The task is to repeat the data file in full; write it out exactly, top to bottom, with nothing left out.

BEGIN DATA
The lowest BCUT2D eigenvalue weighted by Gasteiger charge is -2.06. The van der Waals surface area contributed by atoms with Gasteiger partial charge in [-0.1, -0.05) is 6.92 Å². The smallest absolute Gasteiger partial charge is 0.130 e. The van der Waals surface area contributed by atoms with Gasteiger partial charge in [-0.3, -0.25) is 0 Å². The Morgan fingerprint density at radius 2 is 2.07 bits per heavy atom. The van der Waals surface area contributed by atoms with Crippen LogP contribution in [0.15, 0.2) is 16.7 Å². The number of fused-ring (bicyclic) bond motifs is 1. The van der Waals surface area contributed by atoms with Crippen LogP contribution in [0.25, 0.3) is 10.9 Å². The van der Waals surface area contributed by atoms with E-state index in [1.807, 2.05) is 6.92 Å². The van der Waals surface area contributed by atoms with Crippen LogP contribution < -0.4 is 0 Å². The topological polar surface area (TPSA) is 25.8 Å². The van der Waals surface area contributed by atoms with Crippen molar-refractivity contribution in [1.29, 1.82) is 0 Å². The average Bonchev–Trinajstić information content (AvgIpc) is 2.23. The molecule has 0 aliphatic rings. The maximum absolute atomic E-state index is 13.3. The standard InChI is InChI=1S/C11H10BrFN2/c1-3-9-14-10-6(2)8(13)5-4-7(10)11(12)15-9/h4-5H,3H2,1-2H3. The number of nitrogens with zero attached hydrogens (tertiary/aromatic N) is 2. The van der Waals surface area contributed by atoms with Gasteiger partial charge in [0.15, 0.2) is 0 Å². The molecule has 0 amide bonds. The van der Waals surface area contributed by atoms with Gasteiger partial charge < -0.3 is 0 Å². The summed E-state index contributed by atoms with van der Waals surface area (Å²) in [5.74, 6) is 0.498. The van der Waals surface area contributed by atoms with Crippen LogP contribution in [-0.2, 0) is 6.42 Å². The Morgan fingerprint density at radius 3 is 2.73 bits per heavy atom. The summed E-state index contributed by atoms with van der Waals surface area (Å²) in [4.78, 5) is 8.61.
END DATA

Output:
The lowest BCUT2D eigenvalue weighted by Gasteiger charge is -2.06. The van der Waals surface area contributed by atoms with Gasteiger partial charge in [-0.1, -0.05) is 6.92 Å². The smallest absolute Gasteiger partial charge is 0.130 e. The van der Waals surface area contributed by atoms with Gasteiger partial charge in [-0.3, -0.25) is 0 Å². The Morgan fingerprint density at radius 2 is 2.07 bits per heavy atom. The van der Waals surface area contributed by atoms with Crippen LogP contribution in [0.15, 0.2) is 16.7 Å². The number of fused-ring (bicyclic) bond motifs is 1. The van der Waals surface area contributed by atoms with Crippen LogP contribution in [0.25, 0.3) is 10.9 Å². The van der Waals surface area contributed by atoms with E-state index in [1.807, 2.05) is 6.92 Å². The van der Waals surface area contributed by atoms with Crippen LogP contribution < -0.4 is 0 Å². The topological polar surface area (TPSA) is 25.8 Å². The van der Waals surface area contributed by atoms with Crippen molar-refractivity contribution in [1.29, 1.82) is 0 Å². The average Bonchev–Trinajstić information content (AvgIpc) is 2.23. The molecule has 0 aliphatic rings. The maximum absolute atomic E-state index is 13.3. The standard InChI is InChI=1S/C11H10BrFN2/c1-3-9-14-10-6(2)8(13)5-4-7(10)11(12)15-9/h4-5H,3H2,1-2H3. The number of nitrogens with zero attached hydrogens (tertiary/aromatic N) is 2. The van der Waals surface area contributed by atoms with Gasteiger partial charge in [0.15, 0.2) is 0 Å². The molecule has 0 amide bonds. The van der Waals surface area contributed by atoms with Gasteiger partial charge < -0.3 is 0 Å². The summed E-state index contributed by atoms with van der Waals surface area (Å²) in [5.74, 6) is 0.498. The van der Waals surface area contributed by atoms with Crippen LogP contribution in [-0.2, 0) is 6.42 Å². The Morgan fingerprint density at radius 3 is 2.73 bits per heavy atom. The summed E-state index contributed by atoms with van der Waals surface area (Å²) in [4.78, 5) is 8.61.